Use this URL to cite or link to this record in EThOS: http://ethos.bl.uk/OrderDetails.do?uin=uk.bl.ethos.580155
Title: The stories they tell: narratives of former combatants in Northern Ireland
Author: O'Neill, K. M.
Awarding Body: Queen's University Belfast
Current Institution: Queen's University Belfast
Date of Award: 2013
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Abstract:
Northern Ireland suffered a thirty year conflict known as 'the Troubles.' Although there is relative peace now, the society is embroiled in the residual effects of violence. This study looks at the narratives of former combatants in Northern Ireland. It also explores Maruna and McAdams claim that people create their identity by the narratives they tell. The study includes interviews with representatives from the four groups of combatants who were engaged in the conflict, Republicans (who want a united Ireland), Loyalists (who want to remain British), Police and Army. The narratives focus on what the lives of the combatants were like while active members of the organizations they were involved with, and how they finally came to the decision to 'put down the gun.' The study explores what their lives are like now and their expectations and hopes for the future. The study highlights how many of the issues that my respondents had to deal with were similar, such as security issues, a warrior identity, siress on families and social bonds. Although some of the participants were involved in horrific acts of violence, they all portrayed themselves as 'good' people with good intensions who were caught in abnormal times. The use of humor as a coping technique by all participants is also explored. Although gallows hurnor is entrenched in the collective e societal interaction of Northern Ireland, very little mention of it is made in studies about the conflict. The study concludes by showing how former combatants can play a valuable part in peace building if we are prepared to learn from their stories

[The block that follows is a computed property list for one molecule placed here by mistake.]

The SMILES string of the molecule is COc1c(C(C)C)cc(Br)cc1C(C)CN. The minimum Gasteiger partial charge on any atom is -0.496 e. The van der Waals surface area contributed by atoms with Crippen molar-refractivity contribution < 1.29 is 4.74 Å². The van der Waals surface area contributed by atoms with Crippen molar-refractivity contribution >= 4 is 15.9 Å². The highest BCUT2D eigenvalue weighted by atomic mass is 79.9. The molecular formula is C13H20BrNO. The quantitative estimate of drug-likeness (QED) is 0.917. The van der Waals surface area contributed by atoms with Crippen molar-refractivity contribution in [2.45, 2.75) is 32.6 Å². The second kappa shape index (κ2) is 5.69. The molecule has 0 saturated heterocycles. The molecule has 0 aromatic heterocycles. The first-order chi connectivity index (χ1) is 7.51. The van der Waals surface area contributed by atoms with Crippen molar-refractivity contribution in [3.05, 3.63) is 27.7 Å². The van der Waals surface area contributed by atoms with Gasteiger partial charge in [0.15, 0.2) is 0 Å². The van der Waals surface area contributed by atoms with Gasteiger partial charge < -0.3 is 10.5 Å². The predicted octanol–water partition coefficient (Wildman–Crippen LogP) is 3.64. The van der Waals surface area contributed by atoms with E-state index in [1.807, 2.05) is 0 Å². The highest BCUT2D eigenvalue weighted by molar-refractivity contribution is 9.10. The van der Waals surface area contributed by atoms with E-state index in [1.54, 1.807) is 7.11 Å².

Supervisor: Not available Sponsor: Not available
Qualification Name: Thesis (Ph.D.) Qualification Level: Doctoral
EThOS ID: uk.bl.ethos.580155  DOI: Not available
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